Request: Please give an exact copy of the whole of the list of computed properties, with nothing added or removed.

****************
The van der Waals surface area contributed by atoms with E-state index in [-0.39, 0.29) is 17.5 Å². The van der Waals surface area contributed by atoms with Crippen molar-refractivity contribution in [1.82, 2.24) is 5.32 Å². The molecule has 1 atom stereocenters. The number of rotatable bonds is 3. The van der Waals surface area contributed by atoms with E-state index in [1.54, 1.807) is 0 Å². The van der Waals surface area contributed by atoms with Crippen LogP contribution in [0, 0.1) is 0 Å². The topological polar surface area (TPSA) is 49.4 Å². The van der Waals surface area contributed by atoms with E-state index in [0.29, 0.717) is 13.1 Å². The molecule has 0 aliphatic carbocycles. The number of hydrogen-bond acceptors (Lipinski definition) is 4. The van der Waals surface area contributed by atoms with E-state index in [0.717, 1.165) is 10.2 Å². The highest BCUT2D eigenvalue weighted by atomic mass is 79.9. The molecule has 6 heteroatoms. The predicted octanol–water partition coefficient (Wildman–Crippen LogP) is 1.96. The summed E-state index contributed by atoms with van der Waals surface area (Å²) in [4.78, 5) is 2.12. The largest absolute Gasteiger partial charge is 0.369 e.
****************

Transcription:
The van der Waals surface area contributed by atoms with E-state index in [-0.39, 0.29) is 17.5 Å². The van der Waals surface area contributed by atoms with Crippen molar-refractivity contribution in [1.82, 2.24) is 5.32 Å². The molecule has 1 atom stereocenters. The number of rotatable bonds is 3. The van der Waals surface area contributed by atoms with E-state index in [1.54, 1.807) is 0 Å². The van der Waals surface area contributed by atoms with Crippen LogP contribution in [0, 0.1) is 0 Å². The topological polar surface area (TPSA) is 49.4 Å². The van der Waals surface area contributed by atoms with E-state index in [0.29, 0.717) is 13.1 Å². The molecule has 0 aliphatic carbocycles. The number of hydrogen-bond acceptors (Lipinski definition) is 4. The van der Waals surface area contributed by atoms with E-state index in [0.717, 1.165) is 10.2 Å². The highest BCUT2D eigenvalue weighted by atomic mass is 79.9. The molecule has 6 heteroatoms. The predicted octanol–water partition coefficient (Wildman–Crippen LogP) is 1.96. The summed E-state index contributed by atoms with van der Waals surface area (Å²) in [4.78, 5) is 2.12. The largest absolute Gasteiger partial charge is 0.369 e.